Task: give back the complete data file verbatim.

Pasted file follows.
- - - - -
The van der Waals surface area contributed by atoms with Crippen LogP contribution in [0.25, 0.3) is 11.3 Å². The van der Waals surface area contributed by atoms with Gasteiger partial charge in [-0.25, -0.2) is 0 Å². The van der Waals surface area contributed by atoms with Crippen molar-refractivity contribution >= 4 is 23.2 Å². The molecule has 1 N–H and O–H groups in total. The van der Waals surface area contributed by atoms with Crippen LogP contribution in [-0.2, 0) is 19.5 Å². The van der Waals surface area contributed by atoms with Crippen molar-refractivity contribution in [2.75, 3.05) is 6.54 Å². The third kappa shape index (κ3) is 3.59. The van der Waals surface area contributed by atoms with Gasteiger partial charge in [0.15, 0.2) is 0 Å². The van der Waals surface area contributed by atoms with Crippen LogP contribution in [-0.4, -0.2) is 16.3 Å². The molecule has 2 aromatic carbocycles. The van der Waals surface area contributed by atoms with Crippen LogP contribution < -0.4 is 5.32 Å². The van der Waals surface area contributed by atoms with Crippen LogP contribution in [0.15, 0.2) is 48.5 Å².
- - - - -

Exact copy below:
The van der Waals surface area contributed by atoms with Crippen LogP contribution in [0.25, 0.3) is 11.3 Å². The van der Waals surface area contributed by atoms with Gasteiger partial charge in [-0.25, -0.2) is 0 Å². The van der Waals surface area contributed by atoms with Crippen molar-refractivity contribution >= 4 is 23.2 Å². The molecule has 1 N–H and O–H groups in total. The van der Waals surface area contributed by atoms with Crippen LogP contribution in [-0.2, 0) is 19.5 Å². The van der Waals surface area contributed by atoms with Crippen molar-refractivity contribution in [2.75, 3.05) is 6.54 Å². The third kappa shape index (κ3) is 3.59. The van der Waals surface area contributed by atoms with Gasteiger partial charge in [0.15, 0.2) is 0 Å². The van der Waals surface area contributed by atoms with Crippen LogP contribution in [-0.4, -0.2) is 16.3 Å². The molecule has 2 aromatic carbocycles. The van der Waals surface area contributed by atoms with Crippen LogP contribution < -0.4 is 5.32 Å². The van der Waals surface area contributed by atoms with Crippen LogP contribution in [0.15, 0.2) is 48.5 Å².